The Classical Method
The Classical Method refers to the style of education and also the content of the studies.
The Classical Method emphasizes the basics including mathematics, history, the sciences, and language studies including a study of Latin and classic literature. An awareness of and appreciation for the heritage of western civilization is developed.
Latin is introduced at an early age so students will appreciate its value for English vocabulary and grammar, as a basis for foreign languages, and for training in detailed systematic study.
The Classical Method of study is organized according to the “Trivium,” the three-phase approach to education that capitalizes on developmental characteristics of students as they mature.
The Grammar stage (K-4th grade) emphasizes the acquisition of basic facts in each subject. Young students enjoy absorbing information through songs, recitation, repetitious activities, and educational games.
The Logic stage (grades 5-8) focuses on organizing facts learned in the Grammar stage while helping students address the question, “Why?” A formal study of logic gives focus to the naturally argumentative nature of students in this stage. Other tools of learning include debates, as well as research and persuasive writing projects.
The Rhetoric stage (grades 9-12) refines the students’ ability to persuasively express the grammar and logic of a subject through written and oral presentations, as well as debate
The educational approach of Agathos Classical School recognizes that an excellent education never takes place in a moral or philosophical vacuum. We believe it is founded upon a disciplined, eager attention to learning; that this discipline originates both internally and externally and rests upon the development of the student’s moral character; and that this moral character can only be developed through a personal relationship with God through Jesus Christ. Recognizing these principles, and in support of a parents’ God-given responsibility for educating their children, Agathos Classical School seeks to:
Provide a clear and consistent model of Christian life through its staff and Board members. (Matthew 22: 37-40)
Encourage and assist every student in the development of a relationship with God the Father through Jesus Christ. (Matthew 28:18-20)
Teach all subjects from a biblical world and life view as parts of an integrated whole with the Scripture at the center. (II Timothy 3:16-17)
Provide students with a rigorous, classical education, in which grammar (the fundamental facts or particulars of each subject), logic (understanding of the ordered relationship of these particulars), and rhetoric (the effective and persuasive expression in speech and writing of the ideas within a subject) are emphasized in all subject areas. We believe this parallels, in essence, the Scriptural call to knowledge, understanding (discernment), and wisdom. (Proverbs 2:6; Exodus 35:31; Psalm 111:10; Proverbs 15:2)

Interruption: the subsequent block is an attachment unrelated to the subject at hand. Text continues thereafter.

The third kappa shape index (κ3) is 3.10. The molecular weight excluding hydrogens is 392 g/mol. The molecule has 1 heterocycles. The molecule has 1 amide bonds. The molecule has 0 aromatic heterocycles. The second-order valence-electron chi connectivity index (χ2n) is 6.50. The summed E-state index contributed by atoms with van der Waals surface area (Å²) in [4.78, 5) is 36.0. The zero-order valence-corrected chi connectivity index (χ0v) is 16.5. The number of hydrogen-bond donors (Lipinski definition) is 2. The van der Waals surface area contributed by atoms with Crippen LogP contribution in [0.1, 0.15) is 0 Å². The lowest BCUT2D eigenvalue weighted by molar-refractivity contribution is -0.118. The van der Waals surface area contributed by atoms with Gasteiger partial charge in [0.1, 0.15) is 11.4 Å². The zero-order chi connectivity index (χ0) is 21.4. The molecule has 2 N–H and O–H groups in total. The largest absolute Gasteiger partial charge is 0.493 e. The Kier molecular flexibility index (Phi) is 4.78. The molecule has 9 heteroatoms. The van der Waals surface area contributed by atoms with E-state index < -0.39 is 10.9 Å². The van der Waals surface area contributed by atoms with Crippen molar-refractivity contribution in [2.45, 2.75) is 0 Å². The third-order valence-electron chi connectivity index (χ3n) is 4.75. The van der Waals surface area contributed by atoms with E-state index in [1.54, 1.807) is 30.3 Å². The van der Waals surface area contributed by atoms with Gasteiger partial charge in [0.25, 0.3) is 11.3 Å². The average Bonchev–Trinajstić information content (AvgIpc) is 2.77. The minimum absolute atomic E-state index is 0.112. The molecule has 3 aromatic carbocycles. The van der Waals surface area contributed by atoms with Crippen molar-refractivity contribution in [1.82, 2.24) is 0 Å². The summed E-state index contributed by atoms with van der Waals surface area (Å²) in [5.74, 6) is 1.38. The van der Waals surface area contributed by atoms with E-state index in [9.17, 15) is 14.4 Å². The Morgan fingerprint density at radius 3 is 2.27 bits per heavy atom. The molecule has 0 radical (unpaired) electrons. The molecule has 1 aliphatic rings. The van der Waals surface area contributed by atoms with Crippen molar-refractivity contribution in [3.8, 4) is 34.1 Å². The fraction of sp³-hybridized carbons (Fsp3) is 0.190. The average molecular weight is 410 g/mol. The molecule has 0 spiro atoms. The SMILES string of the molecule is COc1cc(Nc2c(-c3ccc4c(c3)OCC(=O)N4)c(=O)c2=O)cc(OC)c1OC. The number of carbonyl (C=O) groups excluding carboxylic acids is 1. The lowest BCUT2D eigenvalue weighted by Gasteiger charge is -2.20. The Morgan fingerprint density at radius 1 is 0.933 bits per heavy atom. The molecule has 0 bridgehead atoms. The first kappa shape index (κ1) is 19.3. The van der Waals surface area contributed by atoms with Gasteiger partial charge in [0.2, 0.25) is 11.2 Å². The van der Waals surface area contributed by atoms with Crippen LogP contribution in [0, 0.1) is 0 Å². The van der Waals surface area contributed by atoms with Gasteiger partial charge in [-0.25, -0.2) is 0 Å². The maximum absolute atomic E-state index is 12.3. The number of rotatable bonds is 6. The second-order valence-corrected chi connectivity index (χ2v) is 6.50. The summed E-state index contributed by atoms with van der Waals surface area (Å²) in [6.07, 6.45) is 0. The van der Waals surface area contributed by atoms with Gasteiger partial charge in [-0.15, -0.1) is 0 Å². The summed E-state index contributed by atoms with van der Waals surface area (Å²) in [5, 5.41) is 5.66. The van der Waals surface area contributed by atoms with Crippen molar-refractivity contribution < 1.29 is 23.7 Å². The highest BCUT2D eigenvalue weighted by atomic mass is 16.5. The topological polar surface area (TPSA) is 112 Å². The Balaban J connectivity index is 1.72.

Encourage all students to develop wisdom, discernment, and a love for learning. Children will be taught how to learn and how to express what they have learned; how to think rather than simply what to think.
Teach our students to recognize the truth, goodness, beauty, and interrelatedness of all of God’s creation. (Genesis 1:31; Exodus 34:6; Philippians 4:8)
Partner with parents in fulfilling the biblical command to educate their children, believing the school to be an extension of instruction that begins and is rooted in the Christian home. The primary responsibility for education of the child rests on the parents and as such, parents will be expected to “teach them diligently” in subject studies, character development, spiritual maturity, and all areas of biblically based child development. (Ephesians 6:4; Deuteronomy 6:4-9)
Provide an orderly, disciplined, and safe atmosphere conducive to attaining these goals
Resources and Links
- The Lost Tools of Learning, Dorothy Sayers
- Recovering the Lost Tools of Learning, Douglas Wilson
- Ideas Have Consequences, Richard Weaver
- On Secular Education, R. L. Dabney
- Of Education, John Milton
- On Christian Doctrine, Augustine
- The Seven Laws of Teaching, John Gregory
- Education, Christianity and the State, J. Gresham Machen
- Why Johnny Can’t Read, Rudolph Flesch
- The Abolition of Man, C. S. Lewis
- Repairing the Ruins, edited by Douglas Wilson
- The Case for Classical Christian Education, Douglas Wilson
- Association of Classical and Christian Schools
- The Lost Tools of Learning, Dorothy Sayers (full text)
- Classical Schools- Back to Better Education by Charles Colson
- Stone Soup Presentation:
- The Educator’s Call to Biblical Faithfulness
- “Unless the Lord builds the house, its builders labor in vain” Psalm 127:1a
- “But seek first His kingdom and His righteousness, and all these things will be added to you” Matthew 6:33
- “For the Lord giveth wisdom; out of His mouth cometh knowledge and understanding.” Proverbs 2:6
- “The end then of learning is to repair the ruins of our first parents by regaining to know God aright and out of that knowledge to love Him, to imitate Him, to be like Him” — John Milton